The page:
Gerasimov, 67, is the Russian military's highest-ranking official after Defence Minister Sergei Shoigu and has access to nuclear codes.
Surly and unsmiling, he is often seen briefing Putin alongside Shoigu, who has no military background, during drills and meetings.
Observers believe he was closely involved in devising the plan to send troops to Ukraine in conditions of absolute secrecy.
After taking over in 2012, Gerasimov has been the longest-serving chief of the general staff of the post-Soviet era.
During his tenure he saw the Kremlin annex Crimea from Ukraine in 2014 and intervene in Syria to buttress the regime of Bashar al-Assad the following year.
Presenting Gerasimov to Putin in 2012, the defence minister described him as "a military man to the roots of his hair" and pointed to his "colossal" experience, both at the General Staff and in the field.
Gerasimov oversaw operations in Moscow's second war in Chechnya during his time in the 58th Army of the North Caucasus Military District between 1998 and 2003.
Attempt on Gerasimov's life
At the beginning of the offensive Gerasimov was believed to be closely involved in operations on the ground in Ukraine, and a Pentagon official said the general had visited the eastern region of Donbas in spring.
Gerasimov was thought to be touring the front to better understand field conditions and rally his troops after Russian forces failed to capture Kyiv.
An adviser to Ukraine's president, Oleksiy Arestovych, said in December that Ukrainian troops targeted Gerasimov during his visit to eastern Ukraine but he managed to escape.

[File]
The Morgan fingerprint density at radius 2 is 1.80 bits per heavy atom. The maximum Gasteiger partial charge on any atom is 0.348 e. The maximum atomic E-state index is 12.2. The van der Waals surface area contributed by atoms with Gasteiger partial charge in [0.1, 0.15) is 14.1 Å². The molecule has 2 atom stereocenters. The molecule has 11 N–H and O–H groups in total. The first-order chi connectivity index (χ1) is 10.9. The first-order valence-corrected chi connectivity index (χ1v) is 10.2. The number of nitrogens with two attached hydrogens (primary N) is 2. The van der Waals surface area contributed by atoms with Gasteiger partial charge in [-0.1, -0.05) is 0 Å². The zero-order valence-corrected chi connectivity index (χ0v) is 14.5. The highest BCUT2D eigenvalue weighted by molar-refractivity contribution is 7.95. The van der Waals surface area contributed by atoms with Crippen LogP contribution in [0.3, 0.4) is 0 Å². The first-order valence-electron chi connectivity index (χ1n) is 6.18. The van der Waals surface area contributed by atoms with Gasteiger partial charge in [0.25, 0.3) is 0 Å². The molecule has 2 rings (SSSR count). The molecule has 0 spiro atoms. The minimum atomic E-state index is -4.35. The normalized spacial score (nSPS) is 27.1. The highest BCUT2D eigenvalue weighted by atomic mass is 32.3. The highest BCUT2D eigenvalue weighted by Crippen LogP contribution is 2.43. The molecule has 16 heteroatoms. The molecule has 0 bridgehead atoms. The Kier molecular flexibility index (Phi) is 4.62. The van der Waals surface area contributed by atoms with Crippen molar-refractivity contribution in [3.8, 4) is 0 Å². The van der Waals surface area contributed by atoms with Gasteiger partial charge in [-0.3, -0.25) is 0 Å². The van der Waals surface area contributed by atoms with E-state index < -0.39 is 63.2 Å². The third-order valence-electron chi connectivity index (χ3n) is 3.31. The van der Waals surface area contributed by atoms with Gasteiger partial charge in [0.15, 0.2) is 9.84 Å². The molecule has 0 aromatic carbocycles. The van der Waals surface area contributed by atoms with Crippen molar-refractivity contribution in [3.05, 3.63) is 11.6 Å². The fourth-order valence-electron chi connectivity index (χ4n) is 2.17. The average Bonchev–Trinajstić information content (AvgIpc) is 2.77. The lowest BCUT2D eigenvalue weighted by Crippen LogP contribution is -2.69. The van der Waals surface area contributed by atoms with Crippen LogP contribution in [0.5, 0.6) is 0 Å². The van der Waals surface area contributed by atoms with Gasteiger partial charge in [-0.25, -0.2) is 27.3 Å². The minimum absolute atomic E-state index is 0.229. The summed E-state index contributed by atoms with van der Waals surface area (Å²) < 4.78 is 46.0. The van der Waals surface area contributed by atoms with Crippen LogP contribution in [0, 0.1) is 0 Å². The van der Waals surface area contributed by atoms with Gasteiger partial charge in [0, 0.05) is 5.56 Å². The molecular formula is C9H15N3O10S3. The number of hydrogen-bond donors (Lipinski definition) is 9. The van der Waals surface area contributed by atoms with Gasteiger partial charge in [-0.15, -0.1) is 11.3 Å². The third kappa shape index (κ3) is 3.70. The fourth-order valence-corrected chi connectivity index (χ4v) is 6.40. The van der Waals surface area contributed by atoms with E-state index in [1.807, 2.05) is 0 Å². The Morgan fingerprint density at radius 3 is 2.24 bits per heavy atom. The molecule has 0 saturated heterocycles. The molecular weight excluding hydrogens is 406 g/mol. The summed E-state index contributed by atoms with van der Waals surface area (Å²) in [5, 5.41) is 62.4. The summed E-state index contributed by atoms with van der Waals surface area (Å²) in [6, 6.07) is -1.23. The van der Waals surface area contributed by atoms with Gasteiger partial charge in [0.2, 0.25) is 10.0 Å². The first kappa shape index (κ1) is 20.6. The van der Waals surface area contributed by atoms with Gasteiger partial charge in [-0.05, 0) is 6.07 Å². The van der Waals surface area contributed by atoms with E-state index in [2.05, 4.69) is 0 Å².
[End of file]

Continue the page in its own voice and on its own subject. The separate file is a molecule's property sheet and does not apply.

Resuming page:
On 9 May, Gerasimov was conspicuously absent from Russia's annual Victory Day parade celebrating the Soviet Union's victory over Nazi Germany in the Second World War in 1945.
The Institute for the Study of War, a Washington-based think tank, expressed doubt that Gerasimov would be able to claw back a victory after fading "into obscurity following the collapse of Russia's flawed initial planning assumptions".
"Gerasimov is highly unlikely to successfully meet Putin's unrealistic expectations for his performance."
As commander of Russian armed forces in Ukraine, Gerasimov replaced Sergei Surovikin, who had had the top job for three months only and will now serve as one of Gerasimov's deputies.
The name of Surovikin's predecessor was not publicly announced, and the entire command structure during the offensive remains opaque.
"Gerasimov will likely preside over a disorganised command structure plagued by endemic, persistent, and self-reinforcing failures that he largely set into motion," the Institute for the Study of War said.
Many analysts also pointed out that by thrusting Gerasimov into the top role at the front, Putin wanted to reassert control after irregular forces fighting in Ukraine including mercenary group Wagner praised Surovikin and criticised the Russian army.
Born in Kazan, Gerasimov graduated from the Kazan Higher Tank Command School in 1977 and quickly climbed through the ranks. He commanded the Leningrad Military District from 2007 to 2009 and the Moscow Military District from 2009 to 2010.
General Pierre de Villiers, who was chief of the general staff of the French armed forces between 2014 and 2017, said he remembered Gerasimov as a no-nonsense military man.
"What I noticed was that he only recognised one thing, the balance of power," he said on French television.